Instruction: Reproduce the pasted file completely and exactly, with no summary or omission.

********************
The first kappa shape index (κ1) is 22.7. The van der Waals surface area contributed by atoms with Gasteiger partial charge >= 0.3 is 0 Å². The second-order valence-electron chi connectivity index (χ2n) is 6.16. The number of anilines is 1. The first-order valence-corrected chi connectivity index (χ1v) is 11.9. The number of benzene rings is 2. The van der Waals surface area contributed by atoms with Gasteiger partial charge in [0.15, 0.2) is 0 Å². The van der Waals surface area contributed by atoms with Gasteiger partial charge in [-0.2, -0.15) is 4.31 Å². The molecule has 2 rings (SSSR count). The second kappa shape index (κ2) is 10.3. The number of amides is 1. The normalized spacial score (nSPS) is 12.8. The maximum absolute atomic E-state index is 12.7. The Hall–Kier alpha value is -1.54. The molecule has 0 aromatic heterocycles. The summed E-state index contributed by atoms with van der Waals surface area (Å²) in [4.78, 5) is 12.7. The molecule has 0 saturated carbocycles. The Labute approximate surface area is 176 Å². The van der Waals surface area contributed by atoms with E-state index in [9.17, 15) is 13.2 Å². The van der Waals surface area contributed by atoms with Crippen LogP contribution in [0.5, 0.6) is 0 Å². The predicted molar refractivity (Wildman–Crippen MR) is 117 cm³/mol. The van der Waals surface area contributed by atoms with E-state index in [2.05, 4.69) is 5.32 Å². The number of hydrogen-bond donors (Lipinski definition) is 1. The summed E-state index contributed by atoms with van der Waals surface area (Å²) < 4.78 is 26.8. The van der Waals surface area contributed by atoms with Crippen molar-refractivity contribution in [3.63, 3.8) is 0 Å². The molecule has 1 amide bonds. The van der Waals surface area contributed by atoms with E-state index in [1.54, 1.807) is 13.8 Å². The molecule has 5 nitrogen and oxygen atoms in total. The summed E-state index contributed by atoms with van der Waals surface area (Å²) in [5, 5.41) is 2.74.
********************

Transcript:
The first kappa shape index (κ1) is 22.7. The van der Waals surface area contributed by atoms with Gasteiger partial charge >= 0.3 is 0 Å². The second-order valence-electron chi connectivity index (χ2n) is 6.16. The number of anilines is 1. The first-order valence-corrected chi connectivity index (χ1v) is 11.9. The number of benzene rings is 2. The van der Waals surface area contributed by atoms with Gasteiger partial charge in [0.15, 0.2) is 0 Å². The van der Waals surface area contributed by atoms with Gasteiger partial charge in [-0.2, -0.15) is 4.31 Å². The molecule has 2 rings (SSSR count). The second kappa shape index (κ2) is 10.3. The number of amides is 1. The normalized spacial score (nSPS) is 12.8. The maximum absolute atomic E-state index is 12.7. The Hall–Kier alpha value is -1.54. The molecule has 0 aromatic heterocycles. The summed E-state index contributed by atoms with van der Waals surface area (Å²) in [4.78, 5) is 12.7. The molecule has 0 saturated carbocycles. The Labute approximate surface area is 176 Å². The van der Waals surface area contributed by atoms with E-state index in [9.17, 15) is 13.2 Å². The van der Waals surface area contributed by atoms with Crippen LogP contribution in [0.5, 0.6) is 0 Å². The predicted molar refractivity (Wildman–Crippen MR) is 117 cm³/mol. The van der Waals surface area contributed by atoms with E-state index in [2.05, 4.69) is 5.32 Å². The number of hydrogen-bond donors (Lipinski definition) is 1. The summed E-state index contributed by atoms with van der Waals surface area (Å²) < 4.78 is 26.8. The van der Waals surface area contributed by atoms with Crippen molar-refractivity contribution in [3.63, 3.8) is 0 Å². The molecule has 1 amide bonds. The van der Waals surface area contributed by atoms with E-state index in [1.54, 1.807) is 13.8 Å². The molecule has 5 nitrogen and oxygen atoms in total. The summed E-state index contributed by atoms with van der Waals surface area (Å²) in [5, 5.41) is 2.74.